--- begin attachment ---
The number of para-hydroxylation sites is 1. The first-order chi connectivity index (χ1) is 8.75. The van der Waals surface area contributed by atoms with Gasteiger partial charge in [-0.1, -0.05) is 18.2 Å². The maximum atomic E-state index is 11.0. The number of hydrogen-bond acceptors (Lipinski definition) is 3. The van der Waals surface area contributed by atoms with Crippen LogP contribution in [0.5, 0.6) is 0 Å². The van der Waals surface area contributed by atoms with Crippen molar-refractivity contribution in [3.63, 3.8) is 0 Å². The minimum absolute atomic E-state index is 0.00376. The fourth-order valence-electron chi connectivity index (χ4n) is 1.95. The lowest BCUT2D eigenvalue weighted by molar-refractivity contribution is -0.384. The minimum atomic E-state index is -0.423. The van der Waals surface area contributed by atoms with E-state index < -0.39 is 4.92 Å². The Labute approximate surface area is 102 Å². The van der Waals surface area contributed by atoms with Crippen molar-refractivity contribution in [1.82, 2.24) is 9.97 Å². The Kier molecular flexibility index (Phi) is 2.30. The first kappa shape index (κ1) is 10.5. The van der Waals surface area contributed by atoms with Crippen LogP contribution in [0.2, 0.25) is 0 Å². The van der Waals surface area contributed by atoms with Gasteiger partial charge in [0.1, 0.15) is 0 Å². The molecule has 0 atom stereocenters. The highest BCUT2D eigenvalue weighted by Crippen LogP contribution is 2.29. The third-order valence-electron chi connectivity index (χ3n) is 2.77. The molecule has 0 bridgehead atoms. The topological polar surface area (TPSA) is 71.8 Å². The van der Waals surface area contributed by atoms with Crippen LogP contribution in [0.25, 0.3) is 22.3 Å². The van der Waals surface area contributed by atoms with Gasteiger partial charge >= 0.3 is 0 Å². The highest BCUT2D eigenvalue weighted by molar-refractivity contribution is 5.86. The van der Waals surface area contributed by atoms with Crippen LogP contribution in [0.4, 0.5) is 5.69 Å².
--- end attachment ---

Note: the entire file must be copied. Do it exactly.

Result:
The number of para-hydroxylation sites is 1. The first-order chi connectivity index (χ1) is 8.75. The van der Waals surface area contributed by atoms with Gasteiger partial charge in [-0.1, -0.05) is 18.2 Å². The maximum atomic E-state index is 11.0. The number of hydrogen-bond acceptors (Lipinski definition) is 3. The van der Waals surface area contributed by atoms with Crippen LogP contribution in [0.5, 0.6) is 0 Å². The van der Waals surface area contributed by atoms with Crippen molar-refractivity contribution in [3.63, 3.8) is 0 Å². The minimum absolute atomic E-state index is 0.00376. The fourth-order valence-electron chi connectivity index (χ4n) is 1.95. The lowest BCUT2D eigenvalue weighted by molar-refractivity contribution is -0.384. The minimum atomic E-state index is -0.423. The van der Waals surface area contributed by atoms with E-state index < -0.39 is 4.92 Å². The Labute approximate surface area is 102 Å². The van der Waals surface area contributed by atoms with Crippen molar-refractivity contribution in [1.82, 2.24) is 9.97 Å². The Kier molecular flexibility index (Phi) is 2.30. The first kappa shape index (κ1) is 10.5. The van der Waals surface area contributed by atoms with Crippen LogP contribution in [0.2, 0.25) is 0 Å². The van der Waals surface area contributed by atoms with Gasteiger partial charge in [0.1, 0.15) is 0 Å². The molecule has 0 atom stereocenters. The highest BCUT2D eigenvalue weighted by Crippen LogP contribution is 2.29. The third-order valence-electron chi connectivity index (χ3n) is 2.77. The molecule has 0 bridgehead atoms. The topological polar surface area (TPSA) is 71.8 Å². The van der Waals surface area contributed by atoms with Crippen LogP contribution in [0.25, 0.3) is 22.3 Å². The van der Waals surface area contributed by atoms with Gasteiger partial charge >= 0.3 is 0 Å². The highest BCUT2D eigenvalue weighted by molar-refractivity contribution is 5.86. The van der Waals surface area contributed by atoms with Crippen LogP contribution in [0.4, 0.5) is 5.69 Å².